This article originally appeared on BikeRadar
If you're going to really throw yourself into the swooping hills and sudden corner cityscapes of virtual training world Zwift, why not use a turbo you can literally throw around too? Especially if it's also one of the most smoothly visceral 'enterpainment' engines on the market that's just had a whole new smart update: the Kinetic Rock & Roll Smart Control.
- Highs: Impressively smooth smart brake, 3D realism, tough detailing, lifetime warranty
- Lows: Tall position takes some getting used to, some signs of tyre wear/polishing over time
- Buy if: You want a smart trainer that offers a smooth ride as well as some out of the saddle and cornering fun too
By mounting the trainer on a rubber block on top of a super-stable horseshoe frame, then putting the front wheel in the rotating 'Riser Ring' (£44.99 extra), your bike is free to tilt to either side as you pedal. Add the height of the unit and it feels weirdly precarious at first but once you're lost in Zwiftopia it adds a whole new level of cornering and out-of-the-saddle climbing/sprinting realism.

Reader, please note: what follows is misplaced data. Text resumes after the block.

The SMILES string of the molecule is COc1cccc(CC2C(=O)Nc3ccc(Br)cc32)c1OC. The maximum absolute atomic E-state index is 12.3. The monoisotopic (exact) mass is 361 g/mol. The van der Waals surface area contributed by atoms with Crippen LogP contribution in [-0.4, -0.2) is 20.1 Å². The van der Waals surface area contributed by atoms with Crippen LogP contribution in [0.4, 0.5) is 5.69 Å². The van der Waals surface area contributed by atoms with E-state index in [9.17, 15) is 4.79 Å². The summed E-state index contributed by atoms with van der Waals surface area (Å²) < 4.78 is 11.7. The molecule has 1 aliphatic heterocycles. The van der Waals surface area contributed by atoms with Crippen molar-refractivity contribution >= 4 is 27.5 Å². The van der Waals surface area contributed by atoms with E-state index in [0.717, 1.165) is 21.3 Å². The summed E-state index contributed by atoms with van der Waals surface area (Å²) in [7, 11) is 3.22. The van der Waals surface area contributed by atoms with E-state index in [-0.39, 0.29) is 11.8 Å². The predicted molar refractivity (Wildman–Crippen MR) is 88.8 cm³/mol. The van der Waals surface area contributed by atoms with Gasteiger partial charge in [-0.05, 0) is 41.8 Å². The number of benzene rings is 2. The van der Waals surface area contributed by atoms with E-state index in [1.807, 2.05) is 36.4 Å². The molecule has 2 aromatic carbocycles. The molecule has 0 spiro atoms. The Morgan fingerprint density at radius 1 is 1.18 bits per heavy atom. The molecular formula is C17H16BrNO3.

The new smart brake, which you can retro-fit to older Kinetic trainers, gives full speed and power information and interactivity via Bluetooth to third-party applications or Kinetic's own Fit software/app suite.
While it's not direct drive, the huge flywheel and massive metal roller do mean it's incredibly smooth. It can occasionally slip when cold, but is fine once your tyre has warmed up. The suspension block keeps it impressively quiet, there's a lifetime warranty and if you don't fancy the rodeo aspect the static A-frame Road Machine is £549.
Kinetic trainers cost a bit more than average but they're very solidly built so you're unlikely to ever need to call on the lifetime warranty. Little details like the textured clamp knobs on the latest versions and double-layer stickers (so there's a fresh one underneath if the top one gets scratched) are a really nice touch too.
The idea of bouncing around like a toddler on one of those elephants on springs you get in a kids' playground sounds weird, but in practice even just a bit of 3D movement does an amazing job of tricking your brain into thinking that you really are riding.